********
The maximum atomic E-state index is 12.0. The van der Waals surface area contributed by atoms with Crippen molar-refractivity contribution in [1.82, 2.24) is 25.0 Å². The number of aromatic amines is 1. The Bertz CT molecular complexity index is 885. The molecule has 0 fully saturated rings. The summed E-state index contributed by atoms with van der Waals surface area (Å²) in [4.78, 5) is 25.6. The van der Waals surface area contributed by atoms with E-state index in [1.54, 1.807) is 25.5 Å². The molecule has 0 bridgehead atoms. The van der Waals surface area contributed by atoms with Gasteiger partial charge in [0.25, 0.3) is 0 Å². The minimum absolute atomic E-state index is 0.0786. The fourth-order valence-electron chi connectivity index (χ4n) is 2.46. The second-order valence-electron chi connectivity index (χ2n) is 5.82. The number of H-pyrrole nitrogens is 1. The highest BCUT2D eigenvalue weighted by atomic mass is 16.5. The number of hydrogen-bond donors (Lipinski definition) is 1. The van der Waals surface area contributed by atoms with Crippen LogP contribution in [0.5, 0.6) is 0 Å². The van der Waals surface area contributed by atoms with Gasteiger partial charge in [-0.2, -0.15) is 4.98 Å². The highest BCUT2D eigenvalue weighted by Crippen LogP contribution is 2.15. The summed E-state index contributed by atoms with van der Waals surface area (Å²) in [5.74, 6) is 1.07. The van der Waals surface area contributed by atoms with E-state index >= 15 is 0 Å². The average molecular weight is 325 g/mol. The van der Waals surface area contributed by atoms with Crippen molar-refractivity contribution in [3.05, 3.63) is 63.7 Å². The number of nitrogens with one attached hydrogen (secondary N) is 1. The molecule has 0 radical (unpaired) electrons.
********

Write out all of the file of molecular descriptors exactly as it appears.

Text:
The maximum atomic E-state index is 12.0. The van der Waals surface area contributed by atoms with Crippen molar-refractivity contribution in [1.82, 2.24) is 25.0 Å². The number of aromatic amines is 1. The Bertz CT molecular complexity index is 885. The molecule has 0 fully saturated rings. The summed E-state index contributed by atoms with van der Waals surface area (Å²) in [4.78, 5) is 25.6. The van der Waals surface area contributed by atoms with E-state index in [1.54, 1.807) is 25.5 Å². The molecule has 0 bridgehead atoms. The van der Waals surface area contributed by atoms with Gasteiger partial charge in [0.25, 0.3) is 0 Å². The minimum absolute atomic E-state index is 0.0786. The fourth-order valence-electron chi connectivity index (χ4n) is 2.46. The second-order valence-electron chi connectivity index (χ2n) is 5.82. The number of H-pyrrole nitrogens is 1. The highest BCUT2D eigenvalue weighted by atomic mass is 16.5. The number of hydrogen-bond donors (Lipinski definition) is 1. The van der Waals surface area contributed by atoms with Crippen LogP contribution in [0.5, 0.6) is 0 Å². The van der Waals surface area contributed by atoms with Gasteiger partial charge in [-0.2, -0.15) is 4.98 Å². The highest BCUT2D eigenvalue weighted by Crippen LogP contribution is 2.15. The summed E-state index contributed by atoms with van der Waals surface area (Å²) in [5.74, 6) is 1.07. The van der Waals surface area contributed by atoms with E-state index >= 15 is 0 Å². The average molecular weight is 325 g/mol. The van der Waals surface area contributed by atoms with Crippen molar-refractivity contribution in [3.05, 3.63) is 63.7 Å². The number of nitrogens with one attached hydrogen (secondary N) is 1. The molecule has 0 radical (unpaired) electrons.